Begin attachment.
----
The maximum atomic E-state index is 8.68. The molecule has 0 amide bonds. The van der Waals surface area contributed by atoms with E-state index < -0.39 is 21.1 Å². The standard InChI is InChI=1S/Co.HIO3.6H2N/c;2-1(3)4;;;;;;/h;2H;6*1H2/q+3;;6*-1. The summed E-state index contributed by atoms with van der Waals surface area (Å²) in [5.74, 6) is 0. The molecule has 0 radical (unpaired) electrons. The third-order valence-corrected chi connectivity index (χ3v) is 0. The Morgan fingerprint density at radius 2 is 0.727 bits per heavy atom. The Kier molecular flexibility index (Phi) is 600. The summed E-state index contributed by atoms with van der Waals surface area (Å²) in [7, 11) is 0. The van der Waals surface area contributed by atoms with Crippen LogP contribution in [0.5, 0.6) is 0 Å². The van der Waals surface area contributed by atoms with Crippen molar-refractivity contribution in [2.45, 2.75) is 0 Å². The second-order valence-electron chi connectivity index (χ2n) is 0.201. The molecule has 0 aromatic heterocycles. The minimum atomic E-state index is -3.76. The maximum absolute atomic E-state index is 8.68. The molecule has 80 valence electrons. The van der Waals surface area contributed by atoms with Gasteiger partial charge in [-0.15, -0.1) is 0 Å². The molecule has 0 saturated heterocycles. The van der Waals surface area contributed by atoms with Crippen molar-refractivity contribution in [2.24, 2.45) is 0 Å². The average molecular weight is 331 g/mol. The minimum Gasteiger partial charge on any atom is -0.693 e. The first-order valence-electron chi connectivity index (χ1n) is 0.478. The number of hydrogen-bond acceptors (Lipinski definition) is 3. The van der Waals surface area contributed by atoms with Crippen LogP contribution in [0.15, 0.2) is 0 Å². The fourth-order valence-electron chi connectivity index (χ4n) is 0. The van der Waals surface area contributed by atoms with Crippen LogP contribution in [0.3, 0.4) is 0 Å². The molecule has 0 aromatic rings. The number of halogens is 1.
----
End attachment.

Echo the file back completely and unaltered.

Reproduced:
The maximum atomic E-state index is 8.68. The molecule has 0 amide bonds. The van der Waals surface area contributed by atoms with E-state index < -0.39 is 21.1 Å². The standard InChI is InChI=1S/Co.HIO3.6H2N/c;2-1(3)4;;;;;;/h;2H;6*1H2/q+3;;6*-1. The summed E-state index contributed by atoms with van der Waals surface area (Å²) in [5.74, 6) is 0. The molecule has 0 radical (unpaired) electrons. The third-order valence-corrected chi connectivity index (χ3v) is 0. The Morgan fingerprint density at radius 2 is 0.727 bits per heavy atom. The Kier molecular flexibility index (Phi) is 600. The summed E-state index contributed by atoms with van der Waals surface area (Å²) in [7, 11) is 0. The van der Waals surface area contributed by atoms with Crippen LogP contribution in [0.5, 0.6) is 0 Å². The van der Waals surface area contributed by atoms with Crippen molar-refractivity contribution in [2.45, 2.75) is 0 Å². The second-order valence-electron chi connectivity index (χ2n) is 0.201. The molecule has 0 aromatic heterocycles. The minimum atomic E-state index is -3.76. The maximum absolute atomic E-state index is 8.68. The molecule has 80 valence electrons. The van der Waals surface area contributed by atoms with Gasteiger partial charge in [-0.15, -0.1) is 0 Å². The molecule has 0 saturated heterocycles. The van der Waals surface area contributed by atoms with Crippen molar-refractivity contribution in [2.24, 2.45) is 0 Å². The average molecular weight is 331 g/mol. The minimum Gasteiger partial charge on any atom is -0.693 e. The first-order valence-electron chi connectivity index (χ1n) is 0.478. The number of hydrogen-bond acceptors (Lipinski definition) is 3. The van der Waals surface area contributed by atoms with Crippen LogP contribution in [0.15, 0.2) is 0 Å². The fourth-order valence-electron chi connectivity index (χ4n) is 0. The van der Waals surface area contributed by atoms with Crippen LogP contribution in [0.3, 0.4) is 0 Å². The molecule has 0 aromatic rings. The number of halogens is 1.